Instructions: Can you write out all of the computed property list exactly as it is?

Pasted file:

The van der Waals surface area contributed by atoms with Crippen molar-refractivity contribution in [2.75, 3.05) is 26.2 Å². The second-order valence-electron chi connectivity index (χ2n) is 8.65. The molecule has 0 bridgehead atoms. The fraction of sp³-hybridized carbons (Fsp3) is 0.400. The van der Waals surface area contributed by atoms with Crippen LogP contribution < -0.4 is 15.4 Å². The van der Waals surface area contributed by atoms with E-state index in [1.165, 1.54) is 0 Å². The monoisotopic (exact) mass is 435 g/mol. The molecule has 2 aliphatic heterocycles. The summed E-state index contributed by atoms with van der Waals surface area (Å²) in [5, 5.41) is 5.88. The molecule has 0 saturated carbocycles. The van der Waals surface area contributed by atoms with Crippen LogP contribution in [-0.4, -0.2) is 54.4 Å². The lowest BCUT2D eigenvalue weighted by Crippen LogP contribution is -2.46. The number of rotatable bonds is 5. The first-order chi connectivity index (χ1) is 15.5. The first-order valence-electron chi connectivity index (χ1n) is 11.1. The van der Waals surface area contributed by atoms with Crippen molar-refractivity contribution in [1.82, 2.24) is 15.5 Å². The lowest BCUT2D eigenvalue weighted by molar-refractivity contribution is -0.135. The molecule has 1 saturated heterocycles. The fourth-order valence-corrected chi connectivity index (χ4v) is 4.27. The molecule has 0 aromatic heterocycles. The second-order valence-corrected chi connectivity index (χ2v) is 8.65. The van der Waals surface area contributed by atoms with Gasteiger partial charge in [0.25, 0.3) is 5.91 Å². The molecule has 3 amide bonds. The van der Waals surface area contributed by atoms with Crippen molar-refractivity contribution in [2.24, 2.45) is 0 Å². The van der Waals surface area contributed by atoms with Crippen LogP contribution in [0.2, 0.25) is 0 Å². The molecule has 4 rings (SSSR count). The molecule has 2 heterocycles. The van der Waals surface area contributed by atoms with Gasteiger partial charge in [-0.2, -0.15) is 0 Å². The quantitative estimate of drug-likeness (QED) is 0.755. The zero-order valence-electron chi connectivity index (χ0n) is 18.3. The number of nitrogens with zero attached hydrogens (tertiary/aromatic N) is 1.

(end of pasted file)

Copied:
The van der Waals surface area contributed by atoms with Crippen molar-refractivity contribution in [2.75, 3.05) is 26.2 Å². The second-order valence-electron chi connectivity index (χ2n) is 8.65. The molecule has 0 bridgehead atoms. The fraction of sp³-hybridized carbons (Fsp3) is 0.400. The van der Waals surface area contributed by atoms with Crippen LogP contribution < -0.4 is 15.4 Å². The van der Waals surface area contributed by atoms with E-state index in [1.165, 1.54) is 0 Å². The monoisotopic (exact) mass is 435 g/mol. The molecule has 2 aliphatic heterocycles. The summed E-state index contributed by atoms with van der Waals surface area (Å²) in [5, 5.41) is 5.88. The molecule has 0 saturated carbocycles. The van der Waals surface area contributed by atoms with Crippen LogP contribution in [-0.4, -0.2) is 54.4 Å². The lowest BCUT2D eigenvalue weighted by Crippen LogP contribution is -2.46. The number of rotatable bonds is 5. The first-order chi connectivity index (χ1) is 15.5. The first-order valence-electron chi connectivity index (χ1n) is 11.1. The van der Waals surface area contributed by atoms with Crippen molar-refractivity contribution in [1.82, 2.24) is 15.5 Å². The lowest BCUT2D eigenvalue weighted by molar-refractivity contribution is -0.135. The molecule has 1 saturated heterocycles. The fourth-order valence-corrected chi connectivity index (χ4v) is 4.27. The molecule has 0 aromatic heterocycles. The second-order valence-corrected chi connectivity index (χ2v) is 8.65. The van der Waals surface area contributed by atoms with Gasteiger partial charge in [0.25, 0.3) is 5.91 Å². The molecule has 3 amide bonds. The van der Waals surface area contributed by atoms with Crippen molar-refractivity contribution in [2.24, 2.45) is 0 Å². The van der Waals surface area contributed by atoms with Crippen LogP contribution in [0.2, 0.25) is 0 Å². The molecule has 4 rings (SSSR count). The molecule has 2 heterocycles. The van der Waals surface area contributed by atoms with Gasteiger partial charge in [-0.2, -0.15) is 0 Å². The quantitative estimate of drug-likeness (QED) is 0.755. The zero-order valence-electron chi connectivity index (χ0n) is 18.3. The number of nitrogens with zero attached hydrogens (tertiary/aromatic N) is 1.